The Archaeology of Bidford on Avon
Member of Warwick Field Services excavating an Anglo-Saxon cemetery
Little is known about Anglo-Saxon settlements in Warwickshire so the finds from Bidford are hugely important.
In 1921 a pagan burial ground, dating to the early Anglo-Saxon period was discovered, where 187 inhumations and 30 cremations were excavated. Since then other burials have been excavated - over 200 burials and 32 cremations are known.
Fascinating objects have been found alongside skeletons and these include brooches, rings and spearheads.
The Cunning Woman
In 1971 a particularly unusual burial was found. It contained the skeleton of a young female. This female was found with glass and amber beads, pendants, items which would have been part of a hip bag, two brooches and a pin.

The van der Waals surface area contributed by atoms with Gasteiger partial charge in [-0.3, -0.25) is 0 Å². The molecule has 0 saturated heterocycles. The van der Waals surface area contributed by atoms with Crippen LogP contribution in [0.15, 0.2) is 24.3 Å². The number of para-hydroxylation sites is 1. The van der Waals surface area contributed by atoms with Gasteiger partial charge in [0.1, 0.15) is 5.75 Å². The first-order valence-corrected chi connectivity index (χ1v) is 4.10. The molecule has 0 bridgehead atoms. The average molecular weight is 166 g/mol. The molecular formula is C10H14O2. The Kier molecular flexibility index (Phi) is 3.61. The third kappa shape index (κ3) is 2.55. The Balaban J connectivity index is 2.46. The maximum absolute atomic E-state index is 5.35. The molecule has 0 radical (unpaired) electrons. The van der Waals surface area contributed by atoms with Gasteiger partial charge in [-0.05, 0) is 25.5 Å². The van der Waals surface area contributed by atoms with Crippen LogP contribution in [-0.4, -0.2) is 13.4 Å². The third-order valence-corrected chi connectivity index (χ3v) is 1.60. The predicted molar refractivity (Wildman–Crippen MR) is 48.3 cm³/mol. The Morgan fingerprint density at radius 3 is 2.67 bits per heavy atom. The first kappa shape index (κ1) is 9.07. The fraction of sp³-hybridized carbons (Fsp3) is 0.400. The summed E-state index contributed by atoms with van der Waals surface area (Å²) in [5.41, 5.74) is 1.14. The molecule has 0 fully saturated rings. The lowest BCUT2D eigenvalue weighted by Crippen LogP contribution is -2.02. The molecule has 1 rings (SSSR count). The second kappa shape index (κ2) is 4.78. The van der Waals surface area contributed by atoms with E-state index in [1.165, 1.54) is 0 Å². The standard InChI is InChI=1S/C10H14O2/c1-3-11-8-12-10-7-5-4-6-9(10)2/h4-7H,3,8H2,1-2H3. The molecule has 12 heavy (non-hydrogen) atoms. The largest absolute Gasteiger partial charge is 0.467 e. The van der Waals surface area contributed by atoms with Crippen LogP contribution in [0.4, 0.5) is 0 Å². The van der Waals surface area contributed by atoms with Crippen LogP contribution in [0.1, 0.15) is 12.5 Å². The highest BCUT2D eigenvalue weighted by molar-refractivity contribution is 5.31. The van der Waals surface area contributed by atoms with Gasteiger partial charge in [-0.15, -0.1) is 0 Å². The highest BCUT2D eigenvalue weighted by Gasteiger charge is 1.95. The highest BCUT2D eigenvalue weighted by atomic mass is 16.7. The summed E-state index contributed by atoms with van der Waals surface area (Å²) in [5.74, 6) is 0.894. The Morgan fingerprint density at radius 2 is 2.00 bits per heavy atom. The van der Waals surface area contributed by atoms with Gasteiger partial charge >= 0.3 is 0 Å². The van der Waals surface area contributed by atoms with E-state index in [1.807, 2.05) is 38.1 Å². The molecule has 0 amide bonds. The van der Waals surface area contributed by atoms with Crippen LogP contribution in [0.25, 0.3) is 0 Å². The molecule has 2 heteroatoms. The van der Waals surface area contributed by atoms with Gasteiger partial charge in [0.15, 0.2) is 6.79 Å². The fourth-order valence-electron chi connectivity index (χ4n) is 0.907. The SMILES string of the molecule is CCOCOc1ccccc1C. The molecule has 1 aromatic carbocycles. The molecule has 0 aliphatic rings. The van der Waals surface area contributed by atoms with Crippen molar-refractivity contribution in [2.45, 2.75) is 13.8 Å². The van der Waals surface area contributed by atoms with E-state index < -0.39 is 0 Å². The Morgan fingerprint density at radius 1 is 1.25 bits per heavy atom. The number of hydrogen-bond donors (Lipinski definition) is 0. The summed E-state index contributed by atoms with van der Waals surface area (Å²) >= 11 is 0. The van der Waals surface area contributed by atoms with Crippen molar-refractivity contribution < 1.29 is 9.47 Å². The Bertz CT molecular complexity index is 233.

Other items on her included a ‘spangle', four small copper tubes and twelve miniature bucket-shaped pendants. These are believed to have had symbolic and magical purpose.
People think she may have practiced magic or healing. The objects she was buried with suggests she was important to her local community.
Archaeological evidence shows that Bidford was the burial place for the local farming community. In addition to the cemetery, ditches, animal enclosures and postholes belonging to structures have been found.
Finds recovered, such as loom weights and quern stones, demonstrate everyday activities such as cloth weaving and grinding corn.
Excavation of the Anglo-Saxon cemetery